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March 27, 2018

ATTORNEY GENERAL MADIGAN OPPOSES FEDERAL ADMINISTRATION’S ATTEMPT TO DISCRIMINATE IN HEALTH CARE

Proposed HHS Rule Seeks to Expand Ability of Businesses & Individuals to Refuse to Provide Necessary Health Care on the Basis of “Religious, Moral, Ethical or Other” Beliefs

Chicago — Attorney General Lisa Madigan, along with 18 other attorneys general, are opposing the U.S. Department of Health and Human Services’ (HHS) attempt to dramatically expand the ability of businesses to deny insurance coverage and individuals to refuse to provide necessary health care on the basis of their “religious, moral, ethical or other beliefs.”

The proposed rule would allow businesses to object to providing insurance coverage to employees for any medical procedures they consider objectionable. It would also allow individual health care providers to object to informing patients about their medical options or referring them to providers of those options.

“The administration’s attempt to prioritize other peoples’ beliefs over necessary health care is unwise, immoral and illegal,” Madigan said. “Stranger’s beliefs should not dictate whether you are able to receive the health care you need and want.”

Madigan and the other attorneys general said that placing the objections of businesses and health care workers above patient care and safety violates existing federal and state laws and undermines the states’ efforts to ensure access to health care. Additionally, the proposed rule unconstitutionally seeks to force the states’ compliance with its unlawful requirements by threatening to terminate billions of dollars in federal health care funding if HHS determines that the states have failed – or even “threatened” to fail – to comply with the rule.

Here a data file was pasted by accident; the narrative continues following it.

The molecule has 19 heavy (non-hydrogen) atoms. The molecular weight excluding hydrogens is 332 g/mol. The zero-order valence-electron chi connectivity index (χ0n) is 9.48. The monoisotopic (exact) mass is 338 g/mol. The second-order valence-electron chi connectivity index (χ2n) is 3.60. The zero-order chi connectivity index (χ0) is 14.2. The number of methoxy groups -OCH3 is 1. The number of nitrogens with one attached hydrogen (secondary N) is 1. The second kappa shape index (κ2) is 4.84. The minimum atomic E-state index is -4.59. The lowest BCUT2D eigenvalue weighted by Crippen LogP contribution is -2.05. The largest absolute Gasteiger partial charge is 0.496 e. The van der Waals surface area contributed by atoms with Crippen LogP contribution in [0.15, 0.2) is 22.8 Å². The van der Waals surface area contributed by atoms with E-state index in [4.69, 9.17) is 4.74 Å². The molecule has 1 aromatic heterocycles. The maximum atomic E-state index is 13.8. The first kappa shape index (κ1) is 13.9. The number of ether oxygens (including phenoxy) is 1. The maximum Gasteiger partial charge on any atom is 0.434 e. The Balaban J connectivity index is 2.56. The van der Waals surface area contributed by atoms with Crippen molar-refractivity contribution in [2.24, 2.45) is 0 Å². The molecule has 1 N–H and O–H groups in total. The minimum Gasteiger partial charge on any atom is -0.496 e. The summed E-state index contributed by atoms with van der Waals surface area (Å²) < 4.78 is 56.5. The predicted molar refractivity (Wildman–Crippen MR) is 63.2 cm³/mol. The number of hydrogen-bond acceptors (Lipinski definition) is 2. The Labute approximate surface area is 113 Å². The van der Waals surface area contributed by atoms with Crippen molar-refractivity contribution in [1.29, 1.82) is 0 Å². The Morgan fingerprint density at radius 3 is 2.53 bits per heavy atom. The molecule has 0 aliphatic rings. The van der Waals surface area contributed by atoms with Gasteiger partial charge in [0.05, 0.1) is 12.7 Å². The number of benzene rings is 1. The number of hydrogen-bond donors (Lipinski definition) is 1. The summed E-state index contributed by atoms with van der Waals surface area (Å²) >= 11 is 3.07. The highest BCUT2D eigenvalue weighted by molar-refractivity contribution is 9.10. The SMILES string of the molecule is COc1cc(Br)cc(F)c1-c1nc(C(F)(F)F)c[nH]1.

Because HHS’s proposed rule would increase the risk of harm to patients and be inconsistent with the text of several federal and state laws and the Constitution, Madigan and the other attorneys general are urging that the proposed rule be withdrawn.

Joining Madigan in filing the comments are the attorneys general of Connecticut, Delaware, the District of Columbia, Hawaii, Iowa, Maine, Maryland, Massachusetts, Minnesota, New Jersey, New Mexico, New York, Oregon, Pennsylvania, Rhode Island, Vermont, Virginia and Washington.

A copy of the comments can be found here.

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